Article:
One of the ways I’ve tried to stay focused-without-travel has been to audit a class from my university (and taught by one of my professors from ye olden days). The course has focused on approaches to pastoral ministry as found in a a selection of novels. I’ve read 2 1/2 of them so far. Book four is due next week. Book 3 1/2 I will finish sometime before the year’s end.
Even though I’m not a pastor, I have a great sense of investment in pastoral ministry. I find encouragement from those who write intelligently and passionately about the call of particular people to shepherd congregations. Oddly enough, one of the best things I’ve read because of the class this summer is an old Mark Galli essay (old being 2011) about two approaches to the pastorate. The essay was mentioned in one of the class lecture videos. I was very glad to be introduced to it. (Plus, I’ll get to Galli’s most recent book sometime soon in another post here).
In “Why We Need More ‘Chaplains’ and Fewer Leaders,” Galli asserts that the idea of a pastor-as-chaplain is seen as a kind of death-knell for a church, which is really unfortunate. It’s the kind of “leader” you don’t want in a “growing” and “vibrant” church.
We find ourselves in an odd period of church history when many people have become so used to large, impersonal institutions that they want that in their church as well. Thus the attraction of megachurches, where people can blend in and not be seen if they want. Many thought leaders who ponder church life naturally end up championing massive institutions and denigrating (inadvertently, to be sure) the healing of hurting souls. And this in a community whose theology is supposedly grounded in the universal and cosmic love of God who gives attention to each of us as individuals.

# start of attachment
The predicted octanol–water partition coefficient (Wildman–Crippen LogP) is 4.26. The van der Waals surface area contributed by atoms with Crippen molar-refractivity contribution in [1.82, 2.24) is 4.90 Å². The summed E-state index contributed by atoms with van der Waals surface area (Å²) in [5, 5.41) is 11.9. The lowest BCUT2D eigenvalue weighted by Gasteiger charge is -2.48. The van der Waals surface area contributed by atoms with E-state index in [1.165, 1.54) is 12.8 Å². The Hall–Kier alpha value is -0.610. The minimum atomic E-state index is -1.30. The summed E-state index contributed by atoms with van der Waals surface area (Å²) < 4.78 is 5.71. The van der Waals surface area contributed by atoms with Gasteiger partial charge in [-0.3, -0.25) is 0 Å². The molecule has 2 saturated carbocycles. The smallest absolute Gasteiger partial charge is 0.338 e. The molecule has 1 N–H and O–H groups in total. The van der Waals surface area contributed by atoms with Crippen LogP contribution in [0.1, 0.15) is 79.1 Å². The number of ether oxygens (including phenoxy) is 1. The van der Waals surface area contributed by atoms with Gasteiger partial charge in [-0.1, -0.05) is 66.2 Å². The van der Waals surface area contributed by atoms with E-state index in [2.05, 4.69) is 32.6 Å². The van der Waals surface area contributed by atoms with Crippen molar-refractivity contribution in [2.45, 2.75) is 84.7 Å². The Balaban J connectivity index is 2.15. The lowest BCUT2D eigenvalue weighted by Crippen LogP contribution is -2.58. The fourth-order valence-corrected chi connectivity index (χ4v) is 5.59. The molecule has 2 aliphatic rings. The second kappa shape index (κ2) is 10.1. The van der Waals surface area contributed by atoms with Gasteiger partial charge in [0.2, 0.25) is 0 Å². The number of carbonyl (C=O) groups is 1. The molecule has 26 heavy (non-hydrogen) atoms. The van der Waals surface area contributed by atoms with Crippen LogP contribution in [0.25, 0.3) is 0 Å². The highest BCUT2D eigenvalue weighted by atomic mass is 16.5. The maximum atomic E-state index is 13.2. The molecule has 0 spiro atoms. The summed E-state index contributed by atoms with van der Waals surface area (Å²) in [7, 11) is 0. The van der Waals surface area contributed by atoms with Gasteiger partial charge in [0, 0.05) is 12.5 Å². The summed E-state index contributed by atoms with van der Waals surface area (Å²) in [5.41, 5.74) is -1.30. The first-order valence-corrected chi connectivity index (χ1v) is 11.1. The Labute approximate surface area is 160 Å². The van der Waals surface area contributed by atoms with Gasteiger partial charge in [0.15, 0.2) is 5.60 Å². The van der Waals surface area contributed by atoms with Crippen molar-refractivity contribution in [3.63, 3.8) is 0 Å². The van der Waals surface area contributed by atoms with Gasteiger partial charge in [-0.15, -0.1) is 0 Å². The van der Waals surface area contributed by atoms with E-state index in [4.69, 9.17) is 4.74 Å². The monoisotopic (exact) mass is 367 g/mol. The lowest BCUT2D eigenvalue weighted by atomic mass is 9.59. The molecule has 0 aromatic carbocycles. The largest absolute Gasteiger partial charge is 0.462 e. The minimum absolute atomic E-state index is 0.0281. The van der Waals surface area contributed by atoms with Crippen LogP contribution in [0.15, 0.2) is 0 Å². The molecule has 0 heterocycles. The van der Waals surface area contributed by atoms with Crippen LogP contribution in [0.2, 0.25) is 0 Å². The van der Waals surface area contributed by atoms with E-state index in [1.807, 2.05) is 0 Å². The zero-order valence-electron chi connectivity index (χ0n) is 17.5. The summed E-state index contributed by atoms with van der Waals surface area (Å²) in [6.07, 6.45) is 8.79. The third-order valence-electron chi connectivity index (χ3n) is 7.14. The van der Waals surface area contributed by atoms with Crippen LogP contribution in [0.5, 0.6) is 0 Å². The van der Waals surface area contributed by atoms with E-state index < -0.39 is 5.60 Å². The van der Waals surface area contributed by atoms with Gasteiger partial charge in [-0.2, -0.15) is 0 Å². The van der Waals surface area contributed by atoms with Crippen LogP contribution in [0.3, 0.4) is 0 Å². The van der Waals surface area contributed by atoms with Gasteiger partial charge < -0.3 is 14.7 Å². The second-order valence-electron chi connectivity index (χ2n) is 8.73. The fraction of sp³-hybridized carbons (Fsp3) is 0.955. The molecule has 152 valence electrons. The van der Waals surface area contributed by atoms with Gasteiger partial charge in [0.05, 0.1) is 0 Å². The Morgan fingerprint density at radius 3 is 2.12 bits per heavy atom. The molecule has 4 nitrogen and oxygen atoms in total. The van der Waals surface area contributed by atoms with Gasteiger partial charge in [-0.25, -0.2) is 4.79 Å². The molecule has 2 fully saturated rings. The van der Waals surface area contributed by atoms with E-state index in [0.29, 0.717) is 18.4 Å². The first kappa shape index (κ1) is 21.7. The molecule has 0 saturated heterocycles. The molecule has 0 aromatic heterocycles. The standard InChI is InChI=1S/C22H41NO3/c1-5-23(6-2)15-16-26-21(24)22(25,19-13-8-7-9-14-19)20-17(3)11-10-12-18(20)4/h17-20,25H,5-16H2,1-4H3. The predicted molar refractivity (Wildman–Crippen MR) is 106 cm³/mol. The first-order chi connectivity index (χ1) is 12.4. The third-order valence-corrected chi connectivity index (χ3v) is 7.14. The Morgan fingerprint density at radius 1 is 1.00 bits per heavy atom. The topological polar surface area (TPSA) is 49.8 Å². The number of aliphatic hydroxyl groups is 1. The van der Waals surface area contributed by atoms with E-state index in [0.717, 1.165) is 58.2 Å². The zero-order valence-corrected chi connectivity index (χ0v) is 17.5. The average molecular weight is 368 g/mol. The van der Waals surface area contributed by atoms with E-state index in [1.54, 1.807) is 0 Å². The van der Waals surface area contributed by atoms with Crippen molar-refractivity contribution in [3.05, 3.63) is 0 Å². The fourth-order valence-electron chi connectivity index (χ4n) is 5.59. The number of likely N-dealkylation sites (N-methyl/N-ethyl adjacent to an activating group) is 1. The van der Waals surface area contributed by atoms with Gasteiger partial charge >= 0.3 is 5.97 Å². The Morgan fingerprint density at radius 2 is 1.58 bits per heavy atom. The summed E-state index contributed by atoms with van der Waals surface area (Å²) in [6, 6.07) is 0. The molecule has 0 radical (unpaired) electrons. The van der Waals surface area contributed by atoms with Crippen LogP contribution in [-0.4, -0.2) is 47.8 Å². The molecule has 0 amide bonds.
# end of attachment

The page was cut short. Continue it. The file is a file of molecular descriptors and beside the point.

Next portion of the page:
Because if they (chaplains), “were real ministers, they’d be growing a megachurch. Instead, they are only good enough to “bring healing to hurting souls.”
In Galli’s perspective, the “care of souls” of the chaplain is something that Jesus embodied brilliantly and should therefore be a real part of what pastoral ministry should encompass.
It’s interesting to note how much time and energy our Lord spent on “healing hurting souls” . . . When Matthew wanted to sum up what Jesus did over and over, time and again with people, this is the sort of thing he said: “He healed them.”
It’s also interesting to note the way Jesus framed how his disciples should think about their ministries: “And Jesus called them to him and said to them, ‘You know that those who are considered rulers of the Gentiles like to be seen as “leaders,” “entrepreneurs,” “catalysts for growth,” and their great ones exercise authority over them. But it shall not be so among you. But whoever would be great among you must be your servant, and whoever would be first among you must be slave of all. For even the Son of Man came not to be served but to serve, and to give his life as a ransom for many’ ” (Mark 10:42-45).
Okay, I paraphrased a bit. But I’m not convinced the paraphrase is false to the sense of Jesus’ words.
The paraphrase, I fear, is “spot on” for many, if in dreams if not reality. But in Galli’s mind, the pastor-as-chaplain really is the better option.
To say that a pastor is first and foremost a chaplain—someone who is the Lord’s means of healing—is not to suggest that his or her role is primarily therapeutic. It includes therapy-like moments, for example, in helping parishioners deal with their ordinary fears and worries. But it is fundamentally about the healing of souls—helping men and women, boys and girls, to become right with God, and therefore, right with others.
If you subscribe to Christianity Today, you can read the rest of the article here. Galli has more to say (including some references to Eugene Peterson’s pastoral work), and it’s all quite good. And maybe, just maybe, there are some ways that it connects to some of the other things I’ve posted this week . . .